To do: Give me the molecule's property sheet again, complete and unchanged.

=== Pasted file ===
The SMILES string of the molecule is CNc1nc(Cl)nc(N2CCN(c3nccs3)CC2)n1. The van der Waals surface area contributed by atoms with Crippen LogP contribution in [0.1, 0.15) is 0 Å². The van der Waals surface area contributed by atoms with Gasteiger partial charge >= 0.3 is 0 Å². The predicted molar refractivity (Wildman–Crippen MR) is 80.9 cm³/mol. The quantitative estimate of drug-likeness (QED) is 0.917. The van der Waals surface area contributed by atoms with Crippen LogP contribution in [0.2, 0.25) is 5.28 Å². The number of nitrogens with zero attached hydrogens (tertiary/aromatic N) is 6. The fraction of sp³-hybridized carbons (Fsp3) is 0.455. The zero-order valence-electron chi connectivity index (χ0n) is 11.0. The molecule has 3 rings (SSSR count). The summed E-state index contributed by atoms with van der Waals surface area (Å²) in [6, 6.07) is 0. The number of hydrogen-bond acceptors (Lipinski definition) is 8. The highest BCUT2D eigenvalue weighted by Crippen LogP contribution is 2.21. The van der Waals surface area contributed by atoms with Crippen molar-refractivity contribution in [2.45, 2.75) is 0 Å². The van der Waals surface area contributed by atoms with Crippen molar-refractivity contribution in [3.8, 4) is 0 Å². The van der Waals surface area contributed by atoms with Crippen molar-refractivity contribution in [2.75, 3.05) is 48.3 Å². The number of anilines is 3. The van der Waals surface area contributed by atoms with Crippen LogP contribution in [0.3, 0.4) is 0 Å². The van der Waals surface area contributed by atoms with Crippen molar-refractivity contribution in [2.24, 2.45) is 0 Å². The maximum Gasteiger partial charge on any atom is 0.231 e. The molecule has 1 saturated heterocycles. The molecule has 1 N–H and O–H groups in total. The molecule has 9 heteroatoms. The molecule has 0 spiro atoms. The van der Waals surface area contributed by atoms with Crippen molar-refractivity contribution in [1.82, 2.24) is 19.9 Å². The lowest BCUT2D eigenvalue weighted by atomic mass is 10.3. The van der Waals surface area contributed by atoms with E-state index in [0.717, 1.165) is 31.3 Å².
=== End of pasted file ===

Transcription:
The SMILES string of the molecule is CNc1nc(Cl)nc(N2CCN(c3nccs3)CC2)n1. The van der Waals surface area contributed by atoms with Crippen LogP contribution in [0.1, 0.15) is 0 Å². The van der Waals surface area contributed by atoms with Gasteiger partial charge >= 0.3 is 0 Å². The predicted molar refractivity (Wildman–Crippen MR) is 80.9 cm³/mol. The quantitative estimate of drug-likeness (QED) is 0.917. The van der Waals surface area contributed by atoms with Crippen LogP contribution in [0.2, 0.25) is 5.28 Å². The number of nitrogens with zero attached hydrogens (tertiary/aromatic N) is 6. The fraction of sp³-hybridized carbons (Fsp3) is 0.455. The zero-order valence-electron chi connectivity index (χ0n) is 11.0. The molecule has 3 rings (SSSR count). The summed E-state index contributed by atoms with van der Waals surface area (Å²) in [6, 6.07) is 0. The number of hydrogen-bond acceptors (Lipinski definition) is 8. The highest BCUT2D eigenvalue weighted by Crippen LogP contribution is 2.21. The van der Waals surface area contributed by atoms with Crippen molar-refractivity contribution in [2.45, 2.75) is 0 Å². The van der Waals surface area contributed by atoms with Crippen molar-refractivity contribution in [3.8, 4) is 0 Å². The van der Waals surface area contributed by atoms with Crippen molar-refractivity contribution in [2.75, 3.05) is 48.3 Å². The number of anilines is 3. The van der Waals surface area contributed by atoms with Crippen LogP contribution in [0.3, 0.4) is 0 Å². The van der Waals surface area contributed by atoms with Crippen molar-refractivity contribution in [2.24, 2.45) is 0 Å². The maximum Gasteiger partial charge on any atom is 0.231 e. The molecule has 1 saturated heterocycles. The molecule has 1 N–H and O–H groups in total. The molecule has 9 heteroatoms. The molecule has 0 spiro atoms. The van der Waals surface area contributed by atoms with Crippen molar-refractivity contribution in [1.82, 2.24) is 19.9 Å². The lowest BCUT2D eigenvalue weighted by atomic mass is 10.3. The van der Waals surface area contributed by atoms with E-state index in [0.717, 1.165) is 31.3 Å².